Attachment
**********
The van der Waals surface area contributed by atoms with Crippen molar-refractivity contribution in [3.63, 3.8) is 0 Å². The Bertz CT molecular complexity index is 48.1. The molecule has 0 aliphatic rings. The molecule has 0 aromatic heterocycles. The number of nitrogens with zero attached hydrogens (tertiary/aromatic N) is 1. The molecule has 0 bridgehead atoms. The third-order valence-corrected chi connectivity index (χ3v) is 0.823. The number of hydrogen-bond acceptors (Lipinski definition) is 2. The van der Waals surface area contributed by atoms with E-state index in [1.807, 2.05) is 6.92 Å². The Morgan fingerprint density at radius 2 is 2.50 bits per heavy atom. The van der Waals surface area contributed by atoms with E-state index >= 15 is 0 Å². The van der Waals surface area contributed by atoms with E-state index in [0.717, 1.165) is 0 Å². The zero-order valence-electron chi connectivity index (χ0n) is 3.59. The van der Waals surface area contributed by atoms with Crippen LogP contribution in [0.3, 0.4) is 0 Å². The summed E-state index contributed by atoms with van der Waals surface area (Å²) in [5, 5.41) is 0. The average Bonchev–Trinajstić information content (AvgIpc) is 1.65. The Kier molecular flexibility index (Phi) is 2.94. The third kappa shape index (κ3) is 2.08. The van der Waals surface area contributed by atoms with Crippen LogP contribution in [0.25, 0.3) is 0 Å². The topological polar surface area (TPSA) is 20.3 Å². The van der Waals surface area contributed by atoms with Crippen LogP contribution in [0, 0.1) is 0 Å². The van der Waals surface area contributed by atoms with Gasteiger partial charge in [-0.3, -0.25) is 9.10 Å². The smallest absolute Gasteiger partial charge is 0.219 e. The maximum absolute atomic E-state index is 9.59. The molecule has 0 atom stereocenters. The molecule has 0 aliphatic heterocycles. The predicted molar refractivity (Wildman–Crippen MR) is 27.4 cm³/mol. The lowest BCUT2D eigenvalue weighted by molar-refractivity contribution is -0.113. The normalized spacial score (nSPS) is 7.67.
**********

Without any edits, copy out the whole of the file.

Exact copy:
The van der Waals surface area contributed by atoms with Crippen molar-refractivity contribution in [3.63, 3.8) is 0 Å². The Bertz CT molecular complexity index is 48.1. The molecule has 0 aliphatic rings. The molecule has 0 aromatic heterocycles. The number of nitrogens with zero attached hydrogens (tertiary/aromatic N) is 1. The molecule has 0 bridgehead atoms. The third-order valence-corrected chi connectivity index (χ3v) is 0.823. The number of hydrogen-bond acceptors (Lipinski definition) is 2. The van der Waals surface area contributed by atoms with E-state index in [1.807, 2.05) is 6.92 Å². The Morgan fingerprint density at radius 2 is 2.50 bits per heavy atom. The van der Waals surface area contributed by atoms with E-state index >= 15 is 0 Å². The van der Waals surface area contributed by atoms with E-state index in [0.717, 1.165) is 0 Å². The zero-order valence-electron chi connectivity index (χ0n) is 3.59. The van der Waals surface area contributed by atoms with Crippen LogP contribution in [0.3, 0.4) is 0 Å². The summed E-state index contributed by atoms with van der Waals surface area (Å²) in [5, 5.41) is 0. The average Bonchev–Trinajstić information content (AvgIpc) is 1.65. The Kier molecular flexibility index (Phi) is 2.94. The third kappa shape index (κ3) is 2.08. The van der Waals surface area contributed by atoms with Crippen LogP contribution in [0.25, 0.3) is 0 Å². The topological polar surface area (TPSA) is 20.3 Å². The van der Waals surface area contributed by atoms with Crippen LogP contribution in [0, 0.1) is 0 Å². The van der Waals surface area contributed by atoms with Gasteiger partial charge in [-0.3, -0.25) is 9.10 Å². The smallest absolute Gasteiger partial charge is 0.219 e. The maximum absolute atomic E-state index is 9.59. The molecule has 0 atom stereocenters. The molecule has 0 aliphatic heterocycles. The predicted molar refractivity (Wildman–Crippen MR) is 27.4 cm³/mol. The lowest BCUT2D eigenvalue weighted by molar-refractivity contribution is -0.113. The normalized spacial score (nSPS) is 7.67.